Ever since your “performance” at the 2013 VMAs, tongues have been a-wagging. (I swear — I did not mean that as a pun when I wrote it!)
Like it or not, this is the culture in which we are raising and educating our sons: a culture in which grown man stands, fully clothed, feet firmly rooted on the stage, while a much younger woman bends over and gyrates against him — and the moment is broadcast on TV and replayed over and over and over again on the Internet.
How do you help the boys in your life make sense of such images and behavior?
There are no easy answers. I’ve talked to my boys, time and time again, about respect and gender stereotypes and double standards, and still, I ended up with a 6-year-old who tells me he wants 1000 sexy girls. I treat others with respect, act modestly, surround my sons with good people of both sexes, and still wonder if I’m doing enough to combat all of the cultural messages that seem to imply that girls are for the taking, and that boys and men should take what they want.
Other parents go even further. The parents who wrote What We Taught Our Boys about Girls Like Miley Cyrus restricted many TV shows when their boys were younger. They taught their boys to avert their eyes at the sight of a scantily clad woman.
Will their approach work better than mine? I don’t know. Can both approaches work? I think so.
What won’t work: teaching our sons that only some people are worthy of respect.
In response to the “What We Taught Our Boys…” article, Bilgeman II wrote:
Congratulations and best wishes on your son’s engagement.
” But it was important to us that our boys understood the incredible worth and dignity of women and that they grew up to be men who treated women with the respect they deserve.”
There’s nothing wrong with that, but this seems to presume that all women are equally deserving of equal respect…and this is as patently absurd and unfair as insisting that a scoundrel be treated with the same consideration as a gentleman of substance and proven character.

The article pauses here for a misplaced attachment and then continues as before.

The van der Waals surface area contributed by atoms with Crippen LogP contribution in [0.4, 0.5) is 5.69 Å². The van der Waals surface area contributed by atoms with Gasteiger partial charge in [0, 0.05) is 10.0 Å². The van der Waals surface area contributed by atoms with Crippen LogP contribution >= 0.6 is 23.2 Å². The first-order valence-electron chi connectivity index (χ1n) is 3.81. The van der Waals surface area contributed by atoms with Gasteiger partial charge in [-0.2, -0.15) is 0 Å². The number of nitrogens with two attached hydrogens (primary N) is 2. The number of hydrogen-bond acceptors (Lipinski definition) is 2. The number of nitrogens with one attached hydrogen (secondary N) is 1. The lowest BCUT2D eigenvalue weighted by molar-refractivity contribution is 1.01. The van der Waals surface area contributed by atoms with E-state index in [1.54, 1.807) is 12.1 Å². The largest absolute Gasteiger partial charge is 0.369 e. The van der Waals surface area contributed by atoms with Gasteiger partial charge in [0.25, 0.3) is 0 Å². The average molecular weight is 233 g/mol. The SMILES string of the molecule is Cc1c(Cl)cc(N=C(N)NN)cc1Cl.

The fact is that some women are deserving of no more commitment and respect than a urinal at a truck stop.
That attitude scares me, both as a woman and as a member of society.
ALL people — scoundrels, twerkers, gentlemen of substance and proven character and even Bilgeman II — are worthy of respect. They are worthy of respect because they are human beings. It is not our role, as fellow humans, to judge our contemporaries and to decide who is or is not worthy of respect. Isn’t that a slippery slope anyway? Isn’t that exactly the kind of thinking that led the football players in Steubenville to decide that it was OK to rape a drunk, passed out girl?
I recently sat down to dinner with a felon. His life changed after his 6th DUI arrest. While in jail, he met people who treated him “like a human being,” he said. Unlike so many others, they didn’t treat him like the animal many people — including himself, by that point — assumed him to be. They treated him like a human. And that, eventually, was what turned his life around.
I firmly believe that RESPECT is the key to teaching our boys to respect women. What do you think?
Want some more concrete steps to teach your boys respect? I outlined 4 action steps in “Boys & Rape” — and my readers added more.
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